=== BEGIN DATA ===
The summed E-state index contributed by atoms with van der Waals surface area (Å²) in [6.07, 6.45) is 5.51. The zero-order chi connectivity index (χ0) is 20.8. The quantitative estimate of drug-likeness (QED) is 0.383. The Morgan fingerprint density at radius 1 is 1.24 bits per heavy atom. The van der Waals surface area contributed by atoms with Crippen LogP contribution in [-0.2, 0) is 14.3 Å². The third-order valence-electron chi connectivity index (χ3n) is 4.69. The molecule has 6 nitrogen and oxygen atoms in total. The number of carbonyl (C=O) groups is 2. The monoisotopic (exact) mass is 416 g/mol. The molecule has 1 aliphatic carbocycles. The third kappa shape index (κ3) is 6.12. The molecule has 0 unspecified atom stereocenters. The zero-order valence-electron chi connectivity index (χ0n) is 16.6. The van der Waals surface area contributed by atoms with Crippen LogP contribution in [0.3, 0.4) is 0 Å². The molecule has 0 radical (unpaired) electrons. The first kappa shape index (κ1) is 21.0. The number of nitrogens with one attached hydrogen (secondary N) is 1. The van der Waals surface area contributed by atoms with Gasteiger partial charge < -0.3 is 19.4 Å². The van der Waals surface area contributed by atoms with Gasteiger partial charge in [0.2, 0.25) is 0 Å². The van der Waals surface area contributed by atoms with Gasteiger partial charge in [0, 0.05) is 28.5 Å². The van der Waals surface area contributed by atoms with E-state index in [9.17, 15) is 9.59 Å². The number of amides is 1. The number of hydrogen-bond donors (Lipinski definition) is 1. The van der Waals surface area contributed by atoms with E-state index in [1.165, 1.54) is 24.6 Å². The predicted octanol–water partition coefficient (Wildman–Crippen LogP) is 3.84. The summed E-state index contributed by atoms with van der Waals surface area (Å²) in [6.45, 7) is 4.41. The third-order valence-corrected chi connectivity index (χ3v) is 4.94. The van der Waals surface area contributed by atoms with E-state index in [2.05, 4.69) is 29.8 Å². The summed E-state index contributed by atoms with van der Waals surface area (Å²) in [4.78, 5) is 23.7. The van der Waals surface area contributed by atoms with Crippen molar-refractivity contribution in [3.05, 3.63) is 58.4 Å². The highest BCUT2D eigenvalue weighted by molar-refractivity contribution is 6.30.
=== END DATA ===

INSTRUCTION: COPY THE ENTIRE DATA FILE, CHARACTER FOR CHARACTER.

The summed E-state index contributed by atoms with van der Waals surface area (Å²) in [6.07, 6.45) is 5.51. The zero-order chi connectivity index (χ0) is 20.8. The quantitative estimate of drug-likeness (QED) is 0.383. The Morgan fingerprint density at radius 1 is 1.24 bits per heavy atom. The van der Waals surface area contributed by atoms with Crippen LogP contribution in [-0.2, 0) is 14.3 Å². The third-order valence-electron chi connectivity index (χ3n) is 4.69. The molecule has 6 nitrogen and oxygen atoms in total. The number of carbonyl (C=O) groups is 2. The monoisotopic (exact) mass is 416 g/mol. The molecule has 1 aliphatic carbocycles. The third kappa shape index (κ3) is 6.12. The molecule has 0 unspecified atom stereocenters. The zero-order valence-electron chi connectivity index (χ0n) is 16.6. The van der Waals surface area contributed by atoms with Crippen LogP contribution in [0.3, 0.4) is 0 Å². The molecule has 0 radical (unpaired) electrons. The first kappa shape index (κ1) is 21.0. The number of nitrogens with one attached hydrogen (secondary N) is 1. The van der Waals surface area contributed by atoms with Gasteiger partial charge < -0.3 is 19.4 Å². The van der Waals surface area contributed by atoms with Gasteiger partial charge in [0.2, 0.25) is 0 Å². The van der Waals surface area contributed by atoms with Gasteiger partial charge in [0, 0.05) is 28.5 Å². The van der Waals surface area contributed by atoms with E-state index in [9.17, 15) is 9.59 Å². The number of amides is 1. The number of hydrogen-bond donors (Lipinski definition) is 1. The van der Waals surface area contributed by atoms with E-state index in [1.165, 1.54) is 24.6 Å². The predicted octanol–water partition coefficient (Wildman–Crippen LogP) is 3.84. The summed E-state index contributed by atoms with van der Waals surface area (Å²) in [6.45, 7) is 4.41. The third-order valence-corrected chi connectivity index (χ3v) is 4.94. The van der Waals surface area contributed by atoms with E-state index in [2.05, 4.69) is 29.8 Å². The summed E-state index contributed by atoms with van der Waals surface area (Å²) in [4.78, 5) is 23.7. The van der Waals surface area contributed by atoms with Crippen molar-refractivity contribution in [3.05, 3.63) is 58.4 Å². The highest BCUT2D eigenvalue weighted by molar-refractivity contribution is 6.30.